15. A day for oenophiles and fans of pancakes! St. Emilion
Updated: Mar 5
Tuesday September 15th
A great night’s sleep but we awoke to rain! Jobs done we headed just a few miles along the road to Chateau Cantenac, a family run chateau producing a St Emilion Grand Cru. We should have booked but went on the off chance they might be able to offer us a tour. The owner came to greet us and was a truly charming lady. She would see what she could do. Suddenly, a young woman appeared with a small group. ‘Aha’ said madame, ‘this is my daughter in law and she is doing a tour in English…you may join!’
The tour was half done, but the guide said she would take us to do the first half at the end!!
It was a brilliant tour and tasting – all free of charge, and we learned a lot, so…
10 things you might like to know about St Emilion wine!
1. It is probably the oldest organised wine growing area in France, and is today still made up of many small family vineyards, all beautifully cared for and centered on small pretty chateaux.
2. It was the first to impose quality controls and labelling.
3. The vines produce their best grapes between 15 and 55 years of age!
4. After the quality of the grapes, the next most important thing is the barrel. Each barrel maker uses different forests and oak from different countries. An expert wine taster can tell you which country the oak is from, and sometimes which forest, just from tasting the wine.
5. Each barrel costs 600 euros new. They are only used for 3 or 4 years then sold to lower grade vineyards or to the whisky industry.
6. Each barrel holds 300 bottles
7. Each Barrel can absorb or ‘drink’ 10 litres in 4 years, making an empty barrel much heavier at the end of it’s life.
8. When the Barrels are made, they are toasted on the inside! The vineyard can specify how much ‘toasting’ they want . It is during the toasting process that flavours like tobacco or coffee are added.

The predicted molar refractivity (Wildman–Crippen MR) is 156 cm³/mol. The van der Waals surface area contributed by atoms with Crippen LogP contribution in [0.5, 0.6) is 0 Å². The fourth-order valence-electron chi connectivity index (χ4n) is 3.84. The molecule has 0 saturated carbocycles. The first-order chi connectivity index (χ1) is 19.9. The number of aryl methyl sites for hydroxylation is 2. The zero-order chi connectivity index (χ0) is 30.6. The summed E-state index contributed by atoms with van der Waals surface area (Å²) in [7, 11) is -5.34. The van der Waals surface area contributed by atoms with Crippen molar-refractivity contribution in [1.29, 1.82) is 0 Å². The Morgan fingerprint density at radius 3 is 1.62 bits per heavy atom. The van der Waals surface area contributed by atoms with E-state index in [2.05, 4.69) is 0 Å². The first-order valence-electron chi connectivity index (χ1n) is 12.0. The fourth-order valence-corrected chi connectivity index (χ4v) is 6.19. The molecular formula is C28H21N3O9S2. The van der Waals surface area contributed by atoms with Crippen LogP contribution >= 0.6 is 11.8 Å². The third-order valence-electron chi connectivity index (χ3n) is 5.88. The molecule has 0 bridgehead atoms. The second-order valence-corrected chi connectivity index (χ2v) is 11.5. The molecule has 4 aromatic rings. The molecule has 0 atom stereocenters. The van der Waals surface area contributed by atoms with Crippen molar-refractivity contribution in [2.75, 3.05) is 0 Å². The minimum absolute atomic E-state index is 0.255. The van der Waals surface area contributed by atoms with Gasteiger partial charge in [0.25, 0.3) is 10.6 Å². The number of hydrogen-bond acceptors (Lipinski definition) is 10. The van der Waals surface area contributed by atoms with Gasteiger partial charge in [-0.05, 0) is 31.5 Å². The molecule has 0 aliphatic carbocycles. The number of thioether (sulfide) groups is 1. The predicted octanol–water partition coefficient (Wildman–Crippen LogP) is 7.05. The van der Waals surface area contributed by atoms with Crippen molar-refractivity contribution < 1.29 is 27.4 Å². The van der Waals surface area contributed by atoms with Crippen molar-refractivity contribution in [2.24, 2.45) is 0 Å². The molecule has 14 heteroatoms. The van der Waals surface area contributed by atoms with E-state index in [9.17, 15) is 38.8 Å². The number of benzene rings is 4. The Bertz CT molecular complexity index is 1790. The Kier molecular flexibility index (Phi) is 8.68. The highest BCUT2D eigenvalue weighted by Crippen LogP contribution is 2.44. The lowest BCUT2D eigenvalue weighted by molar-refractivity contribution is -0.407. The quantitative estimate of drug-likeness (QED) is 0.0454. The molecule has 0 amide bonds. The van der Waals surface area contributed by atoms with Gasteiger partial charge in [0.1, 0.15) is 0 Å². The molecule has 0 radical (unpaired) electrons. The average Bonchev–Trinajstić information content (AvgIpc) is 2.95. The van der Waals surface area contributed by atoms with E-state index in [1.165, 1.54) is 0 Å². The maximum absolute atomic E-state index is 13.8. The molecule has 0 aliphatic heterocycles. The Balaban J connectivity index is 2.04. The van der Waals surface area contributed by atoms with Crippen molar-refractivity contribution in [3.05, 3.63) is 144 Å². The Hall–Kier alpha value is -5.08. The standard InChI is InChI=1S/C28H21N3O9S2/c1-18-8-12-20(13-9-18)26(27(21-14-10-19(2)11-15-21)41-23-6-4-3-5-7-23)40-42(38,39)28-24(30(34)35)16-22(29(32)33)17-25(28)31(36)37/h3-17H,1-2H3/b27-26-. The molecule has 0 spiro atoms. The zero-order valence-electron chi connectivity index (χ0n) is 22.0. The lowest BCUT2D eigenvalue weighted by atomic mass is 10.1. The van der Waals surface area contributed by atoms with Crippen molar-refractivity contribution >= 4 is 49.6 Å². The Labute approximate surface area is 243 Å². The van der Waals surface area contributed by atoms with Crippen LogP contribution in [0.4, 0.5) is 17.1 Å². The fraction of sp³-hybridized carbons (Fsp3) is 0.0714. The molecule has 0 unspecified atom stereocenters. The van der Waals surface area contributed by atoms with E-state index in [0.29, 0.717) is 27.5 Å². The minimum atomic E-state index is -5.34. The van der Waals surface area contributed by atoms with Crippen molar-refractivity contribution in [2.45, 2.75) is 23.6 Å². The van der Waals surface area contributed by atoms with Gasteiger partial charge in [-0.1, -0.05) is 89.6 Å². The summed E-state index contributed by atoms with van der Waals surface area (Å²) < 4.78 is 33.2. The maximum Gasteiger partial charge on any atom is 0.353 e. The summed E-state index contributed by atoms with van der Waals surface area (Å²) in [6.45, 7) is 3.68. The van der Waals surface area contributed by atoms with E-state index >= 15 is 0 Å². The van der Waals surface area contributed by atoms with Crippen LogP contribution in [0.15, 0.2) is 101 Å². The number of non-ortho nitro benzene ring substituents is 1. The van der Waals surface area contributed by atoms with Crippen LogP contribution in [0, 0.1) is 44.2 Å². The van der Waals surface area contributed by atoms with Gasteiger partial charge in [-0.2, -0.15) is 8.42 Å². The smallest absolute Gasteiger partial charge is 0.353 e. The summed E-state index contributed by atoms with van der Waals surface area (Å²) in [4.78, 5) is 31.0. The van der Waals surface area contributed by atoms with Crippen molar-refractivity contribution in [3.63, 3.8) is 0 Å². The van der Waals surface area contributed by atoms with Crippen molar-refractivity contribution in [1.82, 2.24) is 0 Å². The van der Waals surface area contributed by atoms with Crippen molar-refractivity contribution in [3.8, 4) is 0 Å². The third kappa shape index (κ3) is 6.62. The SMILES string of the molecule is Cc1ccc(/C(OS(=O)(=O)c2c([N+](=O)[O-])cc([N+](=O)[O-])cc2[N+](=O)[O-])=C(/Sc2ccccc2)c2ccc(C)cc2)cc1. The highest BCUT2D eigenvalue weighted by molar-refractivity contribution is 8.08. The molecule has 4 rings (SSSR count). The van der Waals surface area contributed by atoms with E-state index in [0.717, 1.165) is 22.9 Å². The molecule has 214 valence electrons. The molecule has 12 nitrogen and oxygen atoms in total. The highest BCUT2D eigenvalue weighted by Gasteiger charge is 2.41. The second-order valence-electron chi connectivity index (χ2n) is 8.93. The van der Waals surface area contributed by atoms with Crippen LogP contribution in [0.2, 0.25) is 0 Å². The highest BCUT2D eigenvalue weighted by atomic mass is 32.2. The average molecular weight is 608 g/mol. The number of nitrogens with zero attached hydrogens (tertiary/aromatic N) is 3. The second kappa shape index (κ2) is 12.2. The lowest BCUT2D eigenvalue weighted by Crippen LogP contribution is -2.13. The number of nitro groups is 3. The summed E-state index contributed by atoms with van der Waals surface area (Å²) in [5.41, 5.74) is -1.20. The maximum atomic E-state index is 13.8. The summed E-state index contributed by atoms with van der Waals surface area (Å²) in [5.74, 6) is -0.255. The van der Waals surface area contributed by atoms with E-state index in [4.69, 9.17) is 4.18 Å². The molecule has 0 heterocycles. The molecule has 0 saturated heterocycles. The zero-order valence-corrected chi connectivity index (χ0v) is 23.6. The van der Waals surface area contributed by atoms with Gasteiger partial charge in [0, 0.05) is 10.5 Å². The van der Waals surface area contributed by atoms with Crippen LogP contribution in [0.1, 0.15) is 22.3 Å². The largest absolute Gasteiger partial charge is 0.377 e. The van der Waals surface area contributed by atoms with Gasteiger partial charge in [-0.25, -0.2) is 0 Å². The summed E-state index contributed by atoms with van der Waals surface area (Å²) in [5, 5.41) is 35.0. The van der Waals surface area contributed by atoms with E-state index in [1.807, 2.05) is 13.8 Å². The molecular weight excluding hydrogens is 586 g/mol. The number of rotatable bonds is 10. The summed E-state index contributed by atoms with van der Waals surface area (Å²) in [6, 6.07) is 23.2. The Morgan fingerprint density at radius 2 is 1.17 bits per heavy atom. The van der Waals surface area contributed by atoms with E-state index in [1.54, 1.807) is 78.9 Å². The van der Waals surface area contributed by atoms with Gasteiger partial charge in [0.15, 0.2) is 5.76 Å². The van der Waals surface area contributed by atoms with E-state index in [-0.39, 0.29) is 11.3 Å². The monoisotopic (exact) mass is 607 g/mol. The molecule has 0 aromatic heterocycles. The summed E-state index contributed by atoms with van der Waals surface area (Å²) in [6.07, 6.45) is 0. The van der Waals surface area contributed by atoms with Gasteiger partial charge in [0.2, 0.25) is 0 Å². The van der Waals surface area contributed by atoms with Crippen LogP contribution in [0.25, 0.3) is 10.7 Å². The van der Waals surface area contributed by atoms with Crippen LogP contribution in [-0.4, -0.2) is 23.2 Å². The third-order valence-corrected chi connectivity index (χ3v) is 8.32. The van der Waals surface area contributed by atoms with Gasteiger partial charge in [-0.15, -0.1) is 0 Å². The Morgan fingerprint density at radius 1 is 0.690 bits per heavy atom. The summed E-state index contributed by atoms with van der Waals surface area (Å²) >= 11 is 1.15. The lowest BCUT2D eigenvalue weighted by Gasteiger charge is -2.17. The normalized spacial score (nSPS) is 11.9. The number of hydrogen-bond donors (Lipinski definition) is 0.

8. To remove the last of the sediment, finings are used. The preferred method is egg white and until quite recently the vineyard would buy 1000 eggs, separate them by hand, whisk the whites and add 2 or 3 to each barrel. As it sank it collected the sediment. Nowadays they can just buy ready whisked pasteurised egg white!
9. To use up the yolks a local recipe of little cakes called Canelés was created. In the interests of research we sampled one. Yummy!
10. On a good bottle of wine it will say ‘Mise en bouteille au proprieté’ , meaning it is bottled at the chateau. Bottling plants are expensive and take up a lot of space, so these days a large lorry arrives, the sides fold out and there is a mini bottling plant inside. All the bottling is done in a few days, and then the truck moves on to the next vineyard.
Despite the fact it was now lunchtime, our guide insisted on giving us the full tour, even taking us into the vineyard to taste the grapes, which were surprisingly sweet. She also told us that Madame has 3 sons. Each year, the vineyard take an intern student studying for their Masters degree in Winemaking at a University in California. In 2004 a young American lady student came. The eldest son fell in love with her and they married. In 2005 a Canadian student came. The second son fell in love with her and they married! Madame contacted the university and said ” From now on, only male interns.” In 2006, a male came, but in 2007, another lady was sent… and she is now married to the 3rd son and was our guide today!
By now the rain had stopped, so we went and booked in at the Yelloh St Emilion campsite. A very well equipped site with excellent facilities including a heated pool and boating lake. Probably very busy in summer but fine now and just 16 euros on the Acsi scheme, although it closes for the winter in late September.
Then off to visit the lovely mediaeval town of St Emilion. Cobbled streets and delightful red tiled roofscapes add to it’s charm, and despite the tourists, it is enchanting to wander around.
Back to our wander. Wine boutiques are everywhere, but tourist information and the Maison du vin were very helpful.
There is so much history here. We climbed the Tour du Roy, built in the 1200’s, possibly by order of King John when the area was under British rule. The views from the top were lovely….vineyards everywhere, dotted with small chateaux in the mellow local yellow sandstone.
The 12th century church was large, but simple and charming.
Then back to the campsite where I made use of the excellent laundry with tumble driers and got all the washing done!
A nice relaxing evening playing Ablegi and Diminishing Whist, and using the site wifi to get photos uploaded for the blog.